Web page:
The Puffing Billy Locomotive, developed by William Hedley and Timothy Hackworth, was constructed between 1813-1814. The locomotive was the very first commercial adhesion steam locomotive, and operated at Wylam Colliery between the mines and the River Tyne.
When Richard Trevithick began his experiments with steam locomotive traction in 1804 at the Pen-y-Daren tramway in South Wales, a genesis of transport was begun. Although Trevithick’s locomotive experiments were successful, it was plagued with one major pitfall, the locomotive failed to gain sufficient traction. This shortcoming empowered opponents of locomotive traction to further discourage the machine.
Christopher Blackett, owner of Wylam Colliery, was inspired by Trevithick’s experiments, and sought to abandon horse traction in lieu of steam locomotives for his short five mile tramway between Wylam Colliery and the River Tyne. During this time, the Middletown Railway operated using a rack system inspired by Blenkinsop. This system used a cog wheel, allowing the locomotive to gain traction. However, Blackett’s experiments involved adhesion to the rail without a rack system. Wylam Colliery resident engineer William Hedley and blacksmith Timothy Hackworth built a prototype locomotive for Blackett, which included a single cylinder engine with a boiler, which was believed to be called “Grasshopper”. This locomotive gained traction sufficiently, however, the locomotive was not powerful enough to haul the coal chaldron wagons, or climb gradients. However, the success of this locomotive impressed Blackett, thus, he commissioned further locomotives.
Therefore, Hedley and Hackworth constructed two locomotives, Puffing Billy, and the identical “Wylam Dilly”. These engines were to be used on the five mile tramway between the colliery and the River Tyne, replacing horses. Puffing Billy performed satisfactorily, however, the weight of the locomotive was too heavy for the brittle cast iron tramway, causing the cast iron plates to break. Thus, in 1815, the locomotive was rebuilt with ten wheels, however, when the tramway infrastructure was improved, it was again restored to its four wheeled design in 1830. Puffing Billy faithfully served the Wylam Colliery for almost fifty years, hauling chaldron wagons along the short 5 mile railway, until it was retired in 1862, and later purchased by the Patent Office Museum in London (now the Science Museum), where it still resides today. Wylam Dilly is preserved as well, on display at the National Museum of Scotland, Edinburgh. It is also believed that phrases such as “Puffing like Billy-o”, and “Running like Billy-o” were derived from the locomotive.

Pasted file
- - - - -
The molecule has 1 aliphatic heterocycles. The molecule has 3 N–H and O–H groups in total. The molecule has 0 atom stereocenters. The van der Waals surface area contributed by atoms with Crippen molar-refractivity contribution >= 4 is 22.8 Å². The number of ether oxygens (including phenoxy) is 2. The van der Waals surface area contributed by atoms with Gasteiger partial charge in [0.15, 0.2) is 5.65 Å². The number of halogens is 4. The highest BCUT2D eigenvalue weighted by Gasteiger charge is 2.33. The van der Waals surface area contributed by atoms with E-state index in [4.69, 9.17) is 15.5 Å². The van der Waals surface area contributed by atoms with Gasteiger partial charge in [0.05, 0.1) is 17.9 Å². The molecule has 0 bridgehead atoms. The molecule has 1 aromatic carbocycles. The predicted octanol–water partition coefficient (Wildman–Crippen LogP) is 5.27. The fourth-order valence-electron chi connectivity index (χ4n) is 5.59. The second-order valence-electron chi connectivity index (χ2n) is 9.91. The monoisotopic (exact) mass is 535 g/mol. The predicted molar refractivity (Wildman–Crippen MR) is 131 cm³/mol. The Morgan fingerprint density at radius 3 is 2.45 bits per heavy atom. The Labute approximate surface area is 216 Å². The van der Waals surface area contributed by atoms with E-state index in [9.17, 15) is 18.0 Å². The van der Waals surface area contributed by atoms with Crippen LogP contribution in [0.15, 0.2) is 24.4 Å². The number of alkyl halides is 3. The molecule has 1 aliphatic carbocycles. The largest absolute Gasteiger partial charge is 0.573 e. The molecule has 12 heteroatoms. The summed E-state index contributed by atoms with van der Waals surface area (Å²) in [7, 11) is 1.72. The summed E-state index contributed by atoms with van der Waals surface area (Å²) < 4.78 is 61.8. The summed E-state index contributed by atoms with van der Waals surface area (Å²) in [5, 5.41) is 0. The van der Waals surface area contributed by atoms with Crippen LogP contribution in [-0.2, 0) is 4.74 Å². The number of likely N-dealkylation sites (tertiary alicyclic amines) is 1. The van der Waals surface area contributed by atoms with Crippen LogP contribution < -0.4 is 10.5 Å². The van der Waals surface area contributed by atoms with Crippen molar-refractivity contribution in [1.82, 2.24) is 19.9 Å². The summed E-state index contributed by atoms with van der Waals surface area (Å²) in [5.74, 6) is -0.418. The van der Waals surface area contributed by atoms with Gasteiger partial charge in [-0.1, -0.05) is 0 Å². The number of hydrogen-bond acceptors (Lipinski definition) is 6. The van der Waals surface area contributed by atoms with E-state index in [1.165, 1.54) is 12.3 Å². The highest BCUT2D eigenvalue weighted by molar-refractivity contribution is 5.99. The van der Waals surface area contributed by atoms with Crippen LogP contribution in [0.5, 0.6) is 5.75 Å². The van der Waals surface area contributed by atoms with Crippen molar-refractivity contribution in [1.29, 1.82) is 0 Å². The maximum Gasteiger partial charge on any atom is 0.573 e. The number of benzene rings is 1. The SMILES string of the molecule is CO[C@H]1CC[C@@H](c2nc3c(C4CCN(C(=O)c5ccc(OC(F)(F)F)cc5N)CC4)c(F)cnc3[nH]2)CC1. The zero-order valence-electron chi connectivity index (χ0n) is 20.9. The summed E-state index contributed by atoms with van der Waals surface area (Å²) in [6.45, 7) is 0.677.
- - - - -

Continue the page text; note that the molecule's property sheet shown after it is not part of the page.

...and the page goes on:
During its construction, Puffing Billy was at the center of many components patented by Hedley. Hedley’s design included the twin vertical cylinders, placed at either side of the boiler, producing power to drive a crankshaft beneath the frame of the locomotive. Gears then drove the wheels, which were connected, addressing the adhesion issue. Puffing Billy was not a particularly quick locomotive in modern standards, as it moved at a pace of 5 mph, about the speed of a horse. The locomotive took on two forms during its operating life, beginning in 1813 as a four wheeled locomotive, and being rebuilt with ten wheels in 1815, after causing damage to the tramway infrastructure. However, in 1830, the locomotive was rebuilt with four wheels, once the tramway was updated, and new edge rails were installed.
|Max Speed||5 mph|
|Driver Diameter||39 in|
|Weight||8.25 long tons|
|Boiler Pressure||50 psi|
|Cylinder Size||9 in x 36 in|
|Builders||William Hedley, Timothy Hackworth|
Impact on Subsequent Engineers
Because of the immense success of the locomotive, various collieries throughout Tyneside began employing steam locomotives on their tramways, transporting coal from the mines to the waterway. Colliery owners began to realize the potential for the new innovation, and many were trusting enough to replace their horses with the traveling engine.
Although Puffing Billy and its identical engine, Wylam Dilly, operated on such a small scale, Wylam Colliery was located in Northumberland, the same county of esteemed locomotive engineer, George Stephenson. The locomotive had quite an impact on Stephenson, as he saw the steam locomotive as a viable entity, and believed it could be expanded on a much broader scale. Stephenson studied various colliery locomotives throughout Tyneside, and utilized these designs on his own locomotives.
Puffing Billy had a profound impact on the future development of the locomotive, as it was the first commercial adhesion locomotive, and operated comparably to the locomotives of the modern day. The components patented by Hedley and constructed by Hackworth helped to shape the modern locomotive as it is known today.